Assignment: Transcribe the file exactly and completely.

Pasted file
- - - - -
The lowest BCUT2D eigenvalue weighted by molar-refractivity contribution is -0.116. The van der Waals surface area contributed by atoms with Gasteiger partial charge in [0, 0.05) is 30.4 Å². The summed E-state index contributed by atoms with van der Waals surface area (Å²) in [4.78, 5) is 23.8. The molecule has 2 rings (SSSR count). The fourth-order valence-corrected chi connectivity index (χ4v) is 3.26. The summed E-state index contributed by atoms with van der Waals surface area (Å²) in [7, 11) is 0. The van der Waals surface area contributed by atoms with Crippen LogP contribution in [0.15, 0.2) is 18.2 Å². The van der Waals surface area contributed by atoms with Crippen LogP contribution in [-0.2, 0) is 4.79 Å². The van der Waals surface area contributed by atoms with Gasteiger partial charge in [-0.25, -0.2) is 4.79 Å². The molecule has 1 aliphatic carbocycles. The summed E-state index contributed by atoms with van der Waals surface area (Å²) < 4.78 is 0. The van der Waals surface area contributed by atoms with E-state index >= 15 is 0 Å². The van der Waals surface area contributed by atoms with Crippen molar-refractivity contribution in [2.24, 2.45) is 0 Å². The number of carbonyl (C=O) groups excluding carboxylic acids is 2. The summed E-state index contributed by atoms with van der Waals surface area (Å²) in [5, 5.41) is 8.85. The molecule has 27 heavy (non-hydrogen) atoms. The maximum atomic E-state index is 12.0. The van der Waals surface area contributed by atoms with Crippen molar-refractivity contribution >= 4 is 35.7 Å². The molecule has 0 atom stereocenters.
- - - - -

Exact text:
The lowest BCUT2D eigenvalue weighted by molar-refractivity contribution is -0.116. The van der Waals surface area contributed by atoms with Gasteiger partial charge in [0, 0.05) is 30.4 Å². The summed E-state index contributed by atoms with van der Waals surface area (Å²) in [4.78, 5) is 23.8. The molecule has 2 rings (SSSR count). The fourth-order valence-corrected chi connectivity index (χ4v) is 3.26. The summed E-state index contributed by atoms with van der Waals surface area (Å²) in [7, 11) is 0. The van der Waals surface area contributed by atoms with Crippen LogP contribution in [0.15, 0.2) is 18.2 Å². The van der Waals surface area contributed by atoms with Crippen LogP contribution in [-0.2, 0) is 4.79 Å². The van der Waals surface area contributed by atoms with Gasteiger partial charge in [-0.25, -0.2) is 4.79 Å². The molecule has 1 aliphatic carbocycles. The summed E-state index contributed by atoms with van der Waals surface area (Å²) < 4.78 is 0. The van der Waals surface area contributed by atoms with E-state index >= 15 is 0 Å². The van der Waals surface area contributed by atoms with Crippen molar-refractivity contribution in [2.24, 2.45) is 0 Å². The number of carbonyl (C=O) groups excluding carboxylic acids is 2. The summed E-state index contributed by atoms with van der Waals surface area (Å²) in [5, 5.41) is 8.85. The molecule has 27 heavy (non-hydrogen) atoms. The maximum atomic E-state index is 12.0. The van der Waals surface area contributed by atoms with Crippen molar-refractivity contribution >= 4 is 35.7 Å². The molecule has 0 atom stereocenters.